The Easter Rising

April 23: This weekend marks the 95th anniversary of the 1916 Easter Rising in Dublin. The historic and legendary event began in chaos, and continued more or less so throughout the seven days of impassioned battle. The initial plan of starting the rebellion on April 23, Easter Sunday, was scuttled at the last minute by the botched transfer of rifles and machine-guns from the German boat delivering them to the Republican volunteers. Apart from not receiving the vital arms, the rebels were forced to delay mobilizing until Easter Monday. The subsequent miscommunication and confusion meant that the first attacks at Dublin Castle and several other key locations lost the element of surprise, and the insurrection seemed doomed long before the April 29th unconditional surrender—the tone of the first day Proclamation, posted about Dublin and read out at Republican headquarters, notwithstanding:

…Having organised and trained her manhood through her secret revolutionary organisation, the Irish Republican Brotherhood, and through her open military organisations, the Irish Volunteers and the Irish Citizen Army, having patiently perfected her discipline, having resolutely waited for the right moment to reveal itself, she now seizes that moment….

The memoirs of those who manned the Republican barricades tell stories of hopeless confusion and abounding courage. In Enchanted by Dreams: The Journal of a Revolutionary, Joe Good describes his encounters with the colorful Irish Volunteers leader Michael O'Rahilly—"The O'Rahilly," as he wished to be known, and as he has gone down in history. Though a stalwart Republican, O'Rahilly regarded the Easter Rising as premature and doomed, and he had spent the night of April 23-24 travelling to units of the Volunteers with the order not to mobilize. Once battle had begun, he fought fearlessly himself, famously explaining, "I've helped to wind up the clock, I might as well hear it strike!" Good tells of O'Rahilly singing amidst the shelling of their General Post Office headquarters—a song of his own, "Thou Art Not Conquered Yet, Dear Land." The O'Rahilly is last seen leading a suicide charge against the British machine-guns that had the Republicans cornered; he is last heard from in this dying-breath letter to his wife:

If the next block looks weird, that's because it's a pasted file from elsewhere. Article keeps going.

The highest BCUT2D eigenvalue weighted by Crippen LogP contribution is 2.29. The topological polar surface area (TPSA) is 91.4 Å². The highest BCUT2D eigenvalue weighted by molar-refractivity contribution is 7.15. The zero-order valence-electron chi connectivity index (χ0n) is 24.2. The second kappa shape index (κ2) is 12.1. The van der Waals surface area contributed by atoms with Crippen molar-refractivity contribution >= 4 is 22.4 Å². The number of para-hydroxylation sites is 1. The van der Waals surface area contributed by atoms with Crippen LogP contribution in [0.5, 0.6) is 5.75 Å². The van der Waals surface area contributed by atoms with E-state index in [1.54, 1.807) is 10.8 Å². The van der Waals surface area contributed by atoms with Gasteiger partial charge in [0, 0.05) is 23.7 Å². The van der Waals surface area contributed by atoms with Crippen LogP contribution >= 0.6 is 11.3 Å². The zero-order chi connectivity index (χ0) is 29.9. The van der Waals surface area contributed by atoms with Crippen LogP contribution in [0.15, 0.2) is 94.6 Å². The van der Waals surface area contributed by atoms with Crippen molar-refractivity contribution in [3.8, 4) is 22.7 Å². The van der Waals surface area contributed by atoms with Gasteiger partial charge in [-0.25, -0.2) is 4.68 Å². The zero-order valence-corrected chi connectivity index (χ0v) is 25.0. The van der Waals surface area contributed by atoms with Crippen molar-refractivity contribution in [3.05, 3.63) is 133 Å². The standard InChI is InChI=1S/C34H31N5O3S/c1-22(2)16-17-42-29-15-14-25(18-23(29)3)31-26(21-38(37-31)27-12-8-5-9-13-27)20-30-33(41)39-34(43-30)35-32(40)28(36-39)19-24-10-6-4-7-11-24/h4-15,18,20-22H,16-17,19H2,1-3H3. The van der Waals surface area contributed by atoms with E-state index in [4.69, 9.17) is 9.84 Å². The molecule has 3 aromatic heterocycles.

Written after I was shot. Darling Nancy I was shot leading a rush up Moore Street and took refuge in a doorway. While I was there I heard the men pointing out where I was and made a bolt for the laneway I am in now. I got more [than] one bullet I think. Tons and tons of love dearie to you and the boys and to Nell and Anna. It was a good fight anyhow. Please deliver this to Nannie O' Rahilly, 40 Herbert Park, Dublin. Goodbye Darling.


Daybook is contributed by Steve King, who teaches in the English Department of Memorial University in St. John's, Newfoundland. His literary daybook began as a radio series syndicated nationally in Canada. He can be found online at todayinliterature.com.

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